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Last updated April 11, 2013 22:01, by Tim Halloran


This page answers frequently asked questions about the Timing Framework project and its developers.

Is Maven supported?

Yes, since the 4.0 release Maven is supported for the Swing release. SWT is not well supported by Maven so we didn't set that up (most SWT developers don't use Maven we speculate). For a description of using Maven to include Timing Framework Swing see Maven.

Why do SWT demos fail on Mac OS X with SWTException?

You also get the warning Display must be created on main thread due to Cocoa restrictions. This is a Mac only problem. You need to pass the argument -XstartOnFirstThread to the Java VM. I know this is annoying but there seems to be no other way. See the SWT FAQ entry on this issue.

Calling stop() or cancel() and then start() throws an IllegalArgumentException, What's up with that?

Yes, since the 5.1 release this could happen, prior to 5.1 stop semantics did not include waiting until all the callbacks on registered TimingTargets finished on a stop() or cancel(). Not doing this causes several subtle bugs if calls into a TimingTarget are very long running. The stop() and cancel() calls return immediately, but you need to call await() to be sure the animation has stopped. This only becomes a factor if you have code like:

Animator a;
This snippet may fail with an IllegalStateException thrown during the call to start() because a is still stopping. To fix this you could use
try {
} catch(InterruptedException ignore) { }
but this is a bit clunky so two convenience methods were added to Animator: stopAndAwait() and cancelAndAwait(). Thus you can use:
We really didn't want to make the stop() and cancel() calls block because most folks don't reuse Animator instances. if you create a new Animator instance each time you need one then you can "fire and forget" with stop() and cancel() (and not worry about stopAndAwait() and cancelAndAwait() which could block).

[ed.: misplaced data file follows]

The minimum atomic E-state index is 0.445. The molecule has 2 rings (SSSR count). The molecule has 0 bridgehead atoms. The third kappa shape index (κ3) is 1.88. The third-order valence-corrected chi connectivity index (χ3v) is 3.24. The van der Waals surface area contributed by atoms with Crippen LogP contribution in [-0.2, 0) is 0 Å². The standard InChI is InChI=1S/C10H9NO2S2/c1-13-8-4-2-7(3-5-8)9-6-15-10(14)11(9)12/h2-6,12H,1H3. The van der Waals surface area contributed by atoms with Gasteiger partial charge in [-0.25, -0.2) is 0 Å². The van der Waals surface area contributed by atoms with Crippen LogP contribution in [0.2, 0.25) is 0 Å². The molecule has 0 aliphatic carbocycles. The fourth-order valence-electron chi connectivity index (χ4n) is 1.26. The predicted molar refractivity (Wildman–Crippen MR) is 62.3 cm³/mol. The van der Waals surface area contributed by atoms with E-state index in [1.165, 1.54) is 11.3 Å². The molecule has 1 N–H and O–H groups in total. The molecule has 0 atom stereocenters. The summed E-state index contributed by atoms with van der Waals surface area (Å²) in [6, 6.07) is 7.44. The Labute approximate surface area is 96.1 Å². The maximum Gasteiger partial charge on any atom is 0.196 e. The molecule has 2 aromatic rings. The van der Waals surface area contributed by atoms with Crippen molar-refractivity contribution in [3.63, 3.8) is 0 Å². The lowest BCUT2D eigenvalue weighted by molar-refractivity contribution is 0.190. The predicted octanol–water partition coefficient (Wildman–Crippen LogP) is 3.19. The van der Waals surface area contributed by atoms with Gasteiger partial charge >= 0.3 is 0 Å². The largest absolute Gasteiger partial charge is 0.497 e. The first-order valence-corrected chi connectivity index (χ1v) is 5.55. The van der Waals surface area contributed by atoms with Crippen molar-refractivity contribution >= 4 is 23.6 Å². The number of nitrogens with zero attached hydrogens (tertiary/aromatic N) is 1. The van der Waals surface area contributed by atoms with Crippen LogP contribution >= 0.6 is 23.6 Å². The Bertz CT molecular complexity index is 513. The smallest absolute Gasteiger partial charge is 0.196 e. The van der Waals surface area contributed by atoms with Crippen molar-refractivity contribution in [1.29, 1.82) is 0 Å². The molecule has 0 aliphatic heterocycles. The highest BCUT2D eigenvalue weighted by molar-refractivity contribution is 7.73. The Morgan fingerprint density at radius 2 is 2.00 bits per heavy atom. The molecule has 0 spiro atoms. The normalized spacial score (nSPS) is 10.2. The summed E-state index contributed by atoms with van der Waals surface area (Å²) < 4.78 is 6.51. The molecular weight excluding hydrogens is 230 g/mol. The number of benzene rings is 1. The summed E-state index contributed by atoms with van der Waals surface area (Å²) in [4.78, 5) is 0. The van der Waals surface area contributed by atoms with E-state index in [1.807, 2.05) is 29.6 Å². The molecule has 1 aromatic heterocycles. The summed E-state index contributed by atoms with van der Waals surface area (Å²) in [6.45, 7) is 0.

What happened to Chet Haase?

Chet Haase is well, but he is not involved day to day with this project, having passed the virtual baton along to Tim Halloran in March 2011. So don't bug him with your Timing Framework problems. You can see what Chet is up to by checking out his BLOG

Who is this Tim Halloran guy?

Tim Halloran is the current administrator of the Timing Framework project. Tim produced a port for Eclipse/SWT in 2009 and had virtual and real-world (JavaOne 2008) discussions with Chet about the project—in particular how to merge the Swing and SWT versions. At that time Chet, had moved from Sun to Adobe and Tim got busy finishing his Ph.D. at Carnegie Mellon, so little got accomplished. Time passed. In early 2011 Tim started working on an upgrade to a game he had developed called PlanetBaron and engineered a much improved version of the Timing Framework. "Well," Tim thought, "I should probably release this so that others can take advantage of the improvements I've made to Chet's code." So, after a long series of emails with Chet and Oracle he took over this project with the goal of releasing the improvements to the library.

In real life Tim is the Director of Engineering at SureLogic where he develops state-of-the-art analysis tools for Java. Tim was a technical reviewer for Josh Bloch's Effective Java (second edition).

Why won't code I copied out of Filthy Rich Clients compile?

Most likely you downloaded the Swing distribution of the Timing Framework. The interface to the Timing Framework has evolved since Filthy Rich Clients was published—August 2007 is a long time ago! You can download the classic distribution which maintains the API described in chapters 14-15 of the book. This is great if you are trying out the book's example code, but is not recommended if you are developing your own application. The changes to the Timing Framework are well motivated by problems noted by Chet and Tim in real-world use of the original code and the classic distribution is not well maintained.

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